Sugaring is like waxing, but so much better. First off, they for real use sugar. The golden (like when you caramelize sugar) substance contains sugar, lemon and water, that’s it. They say you can even eat it and it’s delicious (though I stopped short of a taste test). Amy at Habit rolled a blob of it around in her fingertips like a malleable crystal ball as she told me all about how she got started in sugaring. She started in waxing in L.A., but didn’t love it. She had heard tell of sugaring and wanted to learn more, so she made an appointment to try it out for herself. As luck would have it, her sugarer was Lisa Kennedy, the woman who invented the modern method of sugaring and is now the president and CEO of Alexandria, the country’s premier certification (it’s not included in a regular esthetician’s license) and sugar products source.

It didn’t take Amy long to fall for this new technique. It undid everything she disliked about waxing: It’s applied at room temperature and flicked away from the skin without fabric strips or tongue depressors. Instead of pulling in the opposite direction of hair growth, with sugaring you pull IN the direction of growth, which causes fewer ingrown hairs because you’re not yanking the hair backwards which can lead to the regrowth getting caught under the skin, i.e. ingrown hairs. There’s also less breakage, because sugar sticks to hair better than wax, and therefore is better at yanking the whole hair from the root, thereby leaving you smooth longer. Sugar only sticks to dead things, like hair, but not to alive things like skin. Also if there’s any residue left after the treatment, it rinses off easily with water because it’s just water-soluble sugar. Amy went on to get certified, moved to San Francisco, and now trains all of Habit’s sugar technicians.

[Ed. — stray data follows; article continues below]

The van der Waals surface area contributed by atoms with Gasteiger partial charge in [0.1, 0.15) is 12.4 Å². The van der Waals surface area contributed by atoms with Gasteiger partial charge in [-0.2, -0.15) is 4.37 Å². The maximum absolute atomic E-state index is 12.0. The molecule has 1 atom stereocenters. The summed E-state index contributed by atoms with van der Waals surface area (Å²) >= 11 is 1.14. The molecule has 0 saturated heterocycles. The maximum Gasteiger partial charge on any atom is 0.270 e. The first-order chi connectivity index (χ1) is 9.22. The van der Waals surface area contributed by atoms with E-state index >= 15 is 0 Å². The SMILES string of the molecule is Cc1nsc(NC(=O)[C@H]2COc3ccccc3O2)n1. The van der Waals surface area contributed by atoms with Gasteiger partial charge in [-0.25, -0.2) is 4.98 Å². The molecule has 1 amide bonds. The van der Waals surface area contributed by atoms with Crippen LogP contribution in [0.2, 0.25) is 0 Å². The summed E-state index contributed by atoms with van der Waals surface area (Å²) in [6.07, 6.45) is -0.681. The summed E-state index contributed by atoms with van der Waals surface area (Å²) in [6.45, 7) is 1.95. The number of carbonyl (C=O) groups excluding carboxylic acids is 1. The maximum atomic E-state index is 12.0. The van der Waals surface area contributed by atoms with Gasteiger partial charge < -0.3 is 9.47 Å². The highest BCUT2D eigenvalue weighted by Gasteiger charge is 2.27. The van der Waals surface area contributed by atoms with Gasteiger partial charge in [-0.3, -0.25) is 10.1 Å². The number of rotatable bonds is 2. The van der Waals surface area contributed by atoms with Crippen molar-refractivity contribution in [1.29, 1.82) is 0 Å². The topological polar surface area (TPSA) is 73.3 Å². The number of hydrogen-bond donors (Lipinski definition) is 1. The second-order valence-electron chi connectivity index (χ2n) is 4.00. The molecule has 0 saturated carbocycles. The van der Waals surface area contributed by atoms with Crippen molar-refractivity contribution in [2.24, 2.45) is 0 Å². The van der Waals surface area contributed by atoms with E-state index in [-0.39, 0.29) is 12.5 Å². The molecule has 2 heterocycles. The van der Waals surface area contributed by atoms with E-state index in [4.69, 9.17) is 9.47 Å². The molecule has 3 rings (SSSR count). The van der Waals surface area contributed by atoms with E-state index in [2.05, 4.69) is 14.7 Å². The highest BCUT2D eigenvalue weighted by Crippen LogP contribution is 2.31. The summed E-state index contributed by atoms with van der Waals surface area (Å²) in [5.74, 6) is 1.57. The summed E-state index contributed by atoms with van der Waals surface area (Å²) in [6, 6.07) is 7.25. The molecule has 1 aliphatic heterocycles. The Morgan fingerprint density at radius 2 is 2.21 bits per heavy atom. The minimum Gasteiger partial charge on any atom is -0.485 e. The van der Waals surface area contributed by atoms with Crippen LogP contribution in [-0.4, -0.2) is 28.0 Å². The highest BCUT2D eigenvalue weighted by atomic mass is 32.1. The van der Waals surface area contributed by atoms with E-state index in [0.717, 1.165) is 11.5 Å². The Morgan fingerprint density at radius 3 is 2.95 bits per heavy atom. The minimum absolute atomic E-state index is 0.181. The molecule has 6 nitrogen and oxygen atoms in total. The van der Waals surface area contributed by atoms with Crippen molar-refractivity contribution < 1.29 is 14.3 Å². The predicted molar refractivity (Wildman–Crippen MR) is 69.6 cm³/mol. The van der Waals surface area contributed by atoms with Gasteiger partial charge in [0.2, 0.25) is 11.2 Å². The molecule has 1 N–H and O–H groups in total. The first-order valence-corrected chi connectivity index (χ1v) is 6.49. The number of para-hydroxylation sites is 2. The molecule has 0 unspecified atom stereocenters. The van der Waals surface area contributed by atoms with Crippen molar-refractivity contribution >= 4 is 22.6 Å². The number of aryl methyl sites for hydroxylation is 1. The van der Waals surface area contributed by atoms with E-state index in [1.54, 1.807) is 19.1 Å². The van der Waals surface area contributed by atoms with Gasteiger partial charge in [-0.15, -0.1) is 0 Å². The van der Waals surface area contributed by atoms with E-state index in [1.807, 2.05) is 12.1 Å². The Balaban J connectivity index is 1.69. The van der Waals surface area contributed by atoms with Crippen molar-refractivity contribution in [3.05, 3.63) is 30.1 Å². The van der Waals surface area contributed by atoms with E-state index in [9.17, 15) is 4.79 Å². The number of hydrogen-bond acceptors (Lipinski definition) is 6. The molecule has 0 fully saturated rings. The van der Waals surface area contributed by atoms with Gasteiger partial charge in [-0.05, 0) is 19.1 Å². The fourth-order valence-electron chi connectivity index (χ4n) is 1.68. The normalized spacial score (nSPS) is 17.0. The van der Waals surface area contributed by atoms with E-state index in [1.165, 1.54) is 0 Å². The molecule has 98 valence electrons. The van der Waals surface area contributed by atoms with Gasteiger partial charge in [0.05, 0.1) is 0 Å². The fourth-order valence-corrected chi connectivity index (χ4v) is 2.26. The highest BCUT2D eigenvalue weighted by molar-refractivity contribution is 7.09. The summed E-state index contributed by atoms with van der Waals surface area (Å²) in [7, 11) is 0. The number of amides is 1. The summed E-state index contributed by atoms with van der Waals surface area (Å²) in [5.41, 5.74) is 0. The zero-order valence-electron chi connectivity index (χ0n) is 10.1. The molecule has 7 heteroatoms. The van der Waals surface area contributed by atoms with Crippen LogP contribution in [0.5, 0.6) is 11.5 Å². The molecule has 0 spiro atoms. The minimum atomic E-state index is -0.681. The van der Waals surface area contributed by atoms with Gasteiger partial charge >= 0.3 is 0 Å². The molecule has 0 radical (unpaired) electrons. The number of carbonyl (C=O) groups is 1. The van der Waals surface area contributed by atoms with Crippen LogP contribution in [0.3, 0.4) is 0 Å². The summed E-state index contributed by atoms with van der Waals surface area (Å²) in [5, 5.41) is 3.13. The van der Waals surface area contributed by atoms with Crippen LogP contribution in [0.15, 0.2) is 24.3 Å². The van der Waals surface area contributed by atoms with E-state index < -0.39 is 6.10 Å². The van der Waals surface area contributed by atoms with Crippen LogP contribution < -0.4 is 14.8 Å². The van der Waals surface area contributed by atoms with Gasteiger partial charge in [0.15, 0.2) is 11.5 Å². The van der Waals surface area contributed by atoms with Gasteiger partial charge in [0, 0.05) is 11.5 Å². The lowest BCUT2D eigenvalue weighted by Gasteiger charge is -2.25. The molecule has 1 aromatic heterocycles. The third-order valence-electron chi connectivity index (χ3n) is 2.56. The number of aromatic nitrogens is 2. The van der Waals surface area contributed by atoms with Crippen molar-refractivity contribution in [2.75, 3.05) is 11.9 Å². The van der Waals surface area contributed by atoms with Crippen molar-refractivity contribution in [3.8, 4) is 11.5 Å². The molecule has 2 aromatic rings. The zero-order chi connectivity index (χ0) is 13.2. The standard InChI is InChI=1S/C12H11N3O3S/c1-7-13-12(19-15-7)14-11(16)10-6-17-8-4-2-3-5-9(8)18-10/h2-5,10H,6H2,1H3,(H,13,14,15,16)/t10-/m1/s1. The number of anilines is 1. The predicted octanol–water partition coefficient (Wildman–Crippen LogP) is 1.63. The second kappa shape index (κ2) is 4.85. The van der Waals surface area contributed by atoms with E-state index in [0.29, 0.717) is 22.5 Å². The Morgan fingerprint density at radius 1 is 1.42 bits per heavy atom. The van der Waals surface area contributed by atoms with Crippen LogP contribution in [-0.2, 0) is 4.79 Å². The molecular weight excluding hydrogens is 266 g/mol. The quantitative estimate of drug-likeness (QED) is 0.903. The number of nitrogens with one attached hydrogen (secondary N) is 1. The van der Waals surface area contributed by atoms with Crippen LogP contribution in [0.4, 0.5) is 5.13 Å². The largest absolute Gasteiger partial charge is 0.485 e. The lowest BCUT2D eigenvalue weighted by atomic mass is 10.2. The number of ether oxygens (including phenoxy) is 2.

I mean what’s not to like? I guess if you’re OK with wax—the pain doesn’t bother you and you don’t get ingrown hairs, there’s not a big reason to switch, since sugaring is a little more expensive. But if you have any issues with wax, you have every reason to try out sugaring. And you should really try it at Habit, because the place is gorgeous and the women, including founder Carrie Maxwell, are wonderful. I wanted to claim them all as BFFs by the time I left. Have you tried sugaring? What did you think?

What I Learned From Six Beauty Appointments in Five Days

Hair by Barbara at Barrow Salon in SF

Hair by Barbara at Barrow Salon in SF